Interested in starting your own entrepreneurial journey in health and wellness but unsure what to expect? Then read up on our interview with Sarah Osmer, Owner of Carlisle Collective, located in Austin, TX, USA.
What's your business, and who are your customers?
My business, Carlisle Collective, is a group psychotherapy practice for holistic, out-of-the-box therapeutic approaches. Our clients are expansive healers for whom traditional talk therapy might be too limited. Our clinicians offer many different approaches, including yoga therapy, play therapy, Eye Movement Desensitization and Reprocessing (EMDR), brain spotting, walk-and-talk therapy, and many more.
Tell us about yourself
I knew I wanted to be a therapist as soon as I set foot in my first therapist's office at age 11. I love people and heartfelt connection, so it was a natural fit. I came into somatic-based trauma work a bit later in my career when I realized that my training in the cognitive components of traditional talk therapy felt too limited for most people. My decision to expand to a group practice was a result of the isolation I felt as an independent therapist during the pandemic. I missed the support and connection of seeing other therapists in my office. I became a clinical supervisor during the lockdown, which allowed me the opportunity to mentor, educate, and develop new clinicians. The skillset was a perfect combination for a group practice model; however, I was disappointed in the way that most group practices seem to be a lot of individuals working in isolation. I wanted an ethos of connection and collaboration. And so Carlisle Collective was born!
What's your biggest accomplishment as a business owner?
I think my decision to hire my first employee felt the biggest to me. The decision to expand had only been a dream, with absolutely no plans in place. I had a therapist reach out and ask if she could come work for me, so I scrambled to get myself ready as soon as possible and took that leap. It allowed me to trust that growth can happen organically rather than being such a push- this set the wheels in motion for a tremendous amount of accessible, natural growth.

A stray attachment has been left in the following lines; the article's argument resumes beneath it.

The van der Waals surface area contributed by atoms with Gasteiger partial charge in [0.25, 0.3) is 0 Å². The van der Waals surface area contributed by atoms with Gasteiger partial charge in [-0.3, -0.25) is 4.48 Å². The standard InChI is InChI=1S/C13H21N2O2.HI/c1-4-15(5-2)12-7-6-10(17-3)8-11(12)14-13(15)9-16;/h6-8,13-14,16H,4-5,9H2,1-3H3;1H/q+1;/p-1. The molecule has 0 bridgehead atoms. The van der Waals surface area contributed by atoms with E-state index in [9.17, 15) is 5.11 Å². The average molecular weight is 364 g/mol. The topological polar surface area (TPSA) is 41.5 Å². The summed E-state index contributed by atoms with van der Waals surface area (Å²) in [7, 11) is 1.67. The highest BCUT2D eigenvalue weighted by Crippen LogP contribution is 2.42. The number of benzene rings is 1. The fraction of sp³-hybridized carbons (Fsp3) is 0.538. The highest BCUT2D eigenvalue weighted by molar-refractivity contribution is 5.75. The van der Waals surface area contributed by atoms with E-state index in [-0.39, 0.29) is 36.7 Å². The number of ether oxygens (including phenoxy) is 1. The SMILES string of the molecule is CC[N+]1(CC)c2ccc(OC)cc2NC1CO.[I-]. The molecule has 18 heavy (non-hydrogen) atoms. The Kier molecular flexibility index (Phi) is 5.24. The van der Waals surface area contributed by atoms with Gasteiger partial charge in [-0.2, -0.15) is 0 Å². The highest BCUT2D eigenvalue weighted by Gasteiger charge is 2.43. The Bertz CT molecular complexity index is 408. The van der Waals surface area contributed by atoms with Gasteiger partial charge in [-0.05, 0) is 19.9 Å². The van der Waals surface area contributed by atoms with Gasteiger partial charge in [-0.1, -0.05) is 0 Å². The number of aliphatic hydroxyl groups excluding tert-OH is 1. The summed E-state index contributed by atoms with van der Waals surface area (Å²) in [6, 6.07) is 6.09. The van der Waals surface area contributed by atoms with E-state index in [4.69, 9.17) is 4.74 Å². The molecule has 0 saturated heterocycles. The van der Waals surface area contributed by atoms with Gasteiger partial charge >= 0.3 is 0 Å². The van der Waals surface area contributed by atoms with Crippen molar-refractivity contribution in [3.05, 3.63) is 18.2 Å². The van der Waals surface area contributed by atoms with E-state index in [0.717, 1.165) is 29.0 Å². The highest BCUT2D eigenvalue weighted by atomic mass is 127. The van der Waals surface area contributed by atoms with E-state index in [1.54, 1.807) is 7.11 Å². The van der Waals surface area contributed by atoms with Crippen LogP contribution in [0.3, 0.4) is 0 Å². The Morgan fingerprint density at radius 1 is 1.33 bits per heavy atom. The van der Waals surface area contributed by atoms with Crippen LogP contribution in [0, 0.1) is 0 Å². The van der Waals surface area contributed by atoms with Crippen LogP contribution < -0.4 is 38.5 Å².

What's one of the hardest things that comes with being a business owner?
I'm sure everyone says this, but the hardest part is that your job is never done. I love what I do, and I'm always growing, so I could work all day and night if I wasn't intentional about my disconnection from work. Instead of digging in more or pushing harder, I get so much more perspective by stepping back.
What are the top tips you'd give to anyone looking to start, run and grow a business today?
- Take time away from work.
- Build a meaningful, heartfelt network of like-minded professionals.
- Hire a CPA that you like and trust.
Where can people find you and your business?
If you like what you've read here and have your own story as a solo or small business entrepreneur that you'd like to share, then please answer these interview questions. We'd love to feature your journey on these pages.
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